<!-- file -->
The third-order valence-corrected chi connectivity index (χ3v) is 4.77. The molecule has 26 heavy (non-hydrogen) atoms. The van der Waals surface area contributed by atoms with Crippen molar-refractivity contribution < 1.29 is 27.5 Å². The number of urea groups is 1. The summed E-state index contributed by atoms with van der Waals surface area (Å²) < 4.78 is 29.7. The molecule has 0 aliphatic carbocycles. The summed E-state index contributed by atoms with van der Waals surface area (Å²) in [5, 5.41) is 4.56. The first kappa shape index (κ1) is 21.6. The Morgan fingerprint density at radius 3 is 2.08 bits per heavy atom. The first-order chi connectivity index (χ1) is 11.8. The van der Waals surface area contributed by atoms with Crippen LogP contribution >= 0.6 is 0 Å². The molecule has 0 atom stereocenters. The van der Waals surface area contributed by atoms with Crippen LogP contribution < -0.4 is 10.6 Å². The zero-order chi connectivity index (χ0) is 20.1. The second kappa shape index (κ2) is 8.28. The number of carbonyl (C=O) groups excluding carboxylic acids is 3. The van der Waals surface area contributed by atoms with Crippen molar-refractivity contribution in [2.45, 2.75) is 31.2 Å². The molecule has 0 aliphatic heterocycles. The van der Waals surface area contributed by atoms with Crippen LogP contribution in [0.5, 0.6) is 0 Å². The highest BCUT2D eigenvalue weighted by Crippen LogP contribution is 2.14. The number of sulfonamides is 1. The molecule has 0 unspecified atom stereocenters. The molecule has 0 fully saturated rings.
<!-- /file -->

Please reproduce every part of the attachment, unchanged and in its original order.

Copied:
The third-order valence-corrected chi connectivity index (χ3v) is 4.77. The molecule has 26 heavy (non-hydrogen) atoms. The van der Waals surface area contributed by atoms with Crippen molar-refractivity contribution < 1.29 is 27.5 Å². The number of urea groups is 1. The summed E-state index contributed by atoms with van der Waals surface area (Å²) < 4.78 is 29.7. The molecule has 0 aliphatic carbocycles. The summed E-state index contributed by atoms with van der Waals surface area (Å²) in [5, 5.41) is 4.56. The first kappa shape index (κ1) is 21.6. The Morgan fingerprint density at radius 3 is 2.08 bits per heavy atom. The first-order chi connectivity index (χ1) is 11.8. The van der Waals surface area contributed by atoms with Crippen LogP contribution >= 0.6 is 0 Å². The molecule has 0 atom stereocenters. The van der Waals surface area contributed by atoms with Crippen LogP contribution < -0.4 is 10.6 Å². The zero-order chi connectivity index (χ0) is 20.1. The second kappa shape index (κ2) is 8.28. The number of carbonyl (C=O) groups excluding carboxylic acids is 3. The van der Waals surface area contributed by atoms with Crippen molar-refractivity contribution in [2.45, 2.75) is 31.2 Å². The molecule has 0 aliphatic heterocycles. The van der Waals surface area contributed by atoms with Crippen LogP contribution in [0.5, 0.6) is 0 Å². The highest BCUT2D eigenvalue weighted by Crippen LogP contribution is 2.14. The number of sulfonamides is 1. The molecule has 0 unspecified atom stereocenters. The molecule has 0 fully saturated rings.